by Thomas Cushman
‘Dev’ taught high school math for his gap year back in Sri Lanka before he moved to the U.S. in 2012 to start college. He now has a bachelor’s degree in Computer Science and a graduate degree in Information/Business Systems. The first degree he completed in three years, the second he finished in one year, at night school, while he worked full time during the day. No doubt about it, Dev is intelligent and he is driven. But he is not staying in the U.S.
“This place is not worth my prime time,” he says, which is not quite how a native English speaker might phrase it but is nonetheless a perfect expression of what he means. “With everything that’s going on now? They don’t want us here. That’s clear.” Dev’s deep-set, dark emerald eyes flash as he says this with hints of anger, frustration and resignation blend in his voice. He has dark brown hair and light brown skin with thick black eyebrows. His eyebrows threaten to overwhelm those green eyes, which are never at rest and which have an intensity that can be a bit discomfiting.
“Why should I give this country the best years of my life? They don’t want me here; they don’t want people like me.” And when he says “people like me” he is not talking about smart people or educated people or driven people, he means people with brown skin.
While Dev was working full time during the day and finishing his graduate degree at night, he also started a business with a high school friend from back home. They met at a rather exclusive and rigorous boarding school they both attended. The two of them now have a Sri Lankan- based company with a few dozen full-time programmers. “We’re not going to get a lot larger,” Dev says, they’ll add just another 10 to 15 workers before they stop growing. “I just don’t think we should get bigger than 50 employees. Too hard to manage. That’s clear.” “That’s clear” is one of his favorite English phrases.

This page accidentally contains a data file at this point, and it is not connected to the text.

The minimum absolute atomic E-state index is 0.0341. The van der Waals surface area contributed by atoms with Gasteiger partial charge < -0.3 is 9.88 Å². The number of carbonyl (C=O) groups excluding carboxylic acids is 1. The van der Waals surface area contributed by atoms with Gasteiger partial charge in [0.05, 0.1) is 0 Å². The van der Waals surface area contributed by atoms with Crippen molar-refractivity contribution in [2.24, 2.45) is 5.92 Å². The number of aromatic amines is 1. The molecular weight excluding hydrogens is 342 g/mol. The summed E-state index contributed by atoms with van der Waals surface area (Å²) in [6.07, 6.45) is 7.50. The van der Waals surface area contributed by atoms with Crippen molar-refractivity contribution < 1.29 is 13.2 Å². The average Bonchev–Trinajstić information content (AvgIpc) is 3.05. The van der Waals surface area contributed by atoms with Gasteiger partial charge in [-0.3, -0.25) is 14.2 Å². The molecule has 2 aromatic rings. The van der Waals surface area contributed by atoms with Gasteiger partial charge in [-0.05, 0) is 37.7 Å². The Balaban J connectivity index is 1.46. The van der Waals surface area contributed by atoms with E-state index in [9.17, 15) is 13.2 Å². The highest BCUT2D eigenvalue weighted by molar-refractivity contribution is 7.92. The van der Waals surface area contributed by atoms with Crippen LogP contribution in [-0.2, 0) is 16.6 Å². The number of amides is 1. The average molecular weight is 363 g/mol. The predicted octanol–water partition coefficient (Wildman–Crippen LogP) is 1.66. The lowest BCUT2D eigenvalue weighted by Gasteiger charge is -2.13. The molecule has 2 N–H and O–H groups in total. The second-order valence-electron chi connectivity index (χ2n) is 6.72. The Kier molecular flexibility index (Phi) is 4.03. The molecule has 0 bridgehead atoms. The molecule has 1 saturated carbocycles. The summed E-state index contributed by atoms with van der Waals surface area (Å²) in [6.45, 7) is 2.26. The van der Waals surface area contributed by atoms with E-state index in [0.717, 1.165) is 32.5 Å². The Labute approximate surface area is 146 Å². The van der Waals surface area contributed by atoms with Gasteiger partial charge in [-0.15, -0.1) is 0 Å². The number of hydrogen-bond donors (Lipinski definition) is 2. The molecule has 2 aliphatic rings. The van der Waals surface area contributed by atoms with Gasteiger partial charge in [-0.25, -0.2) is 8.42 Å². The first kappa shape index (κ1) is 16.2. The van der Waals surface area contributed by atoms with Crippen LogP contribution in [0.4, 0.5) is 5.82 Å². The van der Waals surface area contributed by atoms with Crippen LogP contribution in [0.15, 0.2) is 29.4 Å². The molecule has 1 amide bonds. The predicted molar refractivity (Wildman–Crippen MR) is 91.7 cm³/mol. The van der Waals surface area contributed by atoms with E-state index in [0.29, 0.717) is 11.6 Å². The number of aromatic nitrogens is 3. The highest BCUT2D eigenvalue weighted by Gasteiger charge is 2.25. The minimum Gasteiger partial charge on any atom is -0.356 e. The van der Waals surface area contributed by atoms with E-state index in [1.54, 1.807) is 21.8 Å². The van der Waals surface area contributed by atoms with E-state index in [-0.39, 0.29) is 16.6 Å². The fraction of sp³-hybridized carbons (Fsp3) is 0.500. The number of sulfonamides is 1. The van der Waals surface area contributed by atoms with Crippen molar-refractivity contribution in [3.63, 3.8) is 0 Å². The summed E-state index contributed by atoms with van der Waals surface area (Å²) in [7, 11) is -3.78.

The entire business was created and operates without Dev ever traveling back home, not even once. “We just skype and call and text, we’re pretty much talking all the time.” In fact, he hasn’t been back to Sri Lanka since he finished his undergraduate degree. Not because he doesn’t want to visit but because he is on a student visa. Student visas come with a three-year allowance to stay and work after graduation. But if the holder leaves the U.S. at any time during those three years — maybe for a sister’s wedding or a grandparent’s funeral — the worker might not be allowed back. So Dev didn’t take the risk of leaving.
We tend to think of Donald Trump’s anti-immigrant propaganda as all about Mexicans coming across the southern border. Or Muslim refugees being potential terrorists. That is bad enough. But a lot of other collateral damage is being done as well. All immigrants, regardless of their origin or why they came here, are getting the message that they are not welcome.
It’s not just rhetoric either, even without passing legislation the Trump administration is revising policies and re-writing regulations to make it tougher to get just about every category of immigrant visas. Each year more than a million foreign college students and highly-trained temporary workers who want to stay in the U.S. vie for just 120,000 permanent visas.
“I have four friends from home who were working in high tech in the Bay Area, they all went back, too,” Dev told me. “No one wants to stay, now. But the people at home — they’re moving to Germany, France, and Australia. Those countries want us.”
That too is clear — crystal clear. Other countries are making a play for the immigrants we are pushing away. France has started a new visa program for high tech workers, expanding immigration in this category. Last year, when the U.S. said it would stop processing premium H-1B visas for six months, Canada announced it would expedite them.
Donald Trump and his administration are intentionally sending away the very people who have made America great. Immigrants are just 12 percent of the American population, yet they founded or co-founded half of all Silicon Valley start-ups. One-quarter of U.S. global patents are awarded to technology created or co-created by immigrants. Half the people working in science or engineering with Ph.D.’s are immigrants.
Dev has already bought his one-way ticket home. He’s spending the next two months traveling the U.S., visiting those places he hasn’t yet seen. Then he’s taking his intelligence, his drive, and his startup, and going home.
Brain drain is only one category of damage Trump’s war on immigration has brought us. We won’t see the extent of this damage until Trump is long gone and long after Dev and his friends have also left. So when the next Google (co-founded by Russian immigrant Sergey Brin) starts up in France or China or Sri Lanka, we’ll know why.
Statistics and background information from:
Reuters, Sept. 20, 2017
McClatchy, Dec. 31, 2017
Pew Research Center, Feb. 26, 2018
CNBC Website, April 9, 2018
Vivek Wadhwa, “America’s Loss is the World’s Gain”
Gay Writes is a DiverseCity Writing Series writing group, a program of SLCC’s Community Writing Center. The group meets the 2nd and 4th Mondays of each month, 6:30–8 p.m., 210 E. 400 S., Ste. 8, Salt Lake.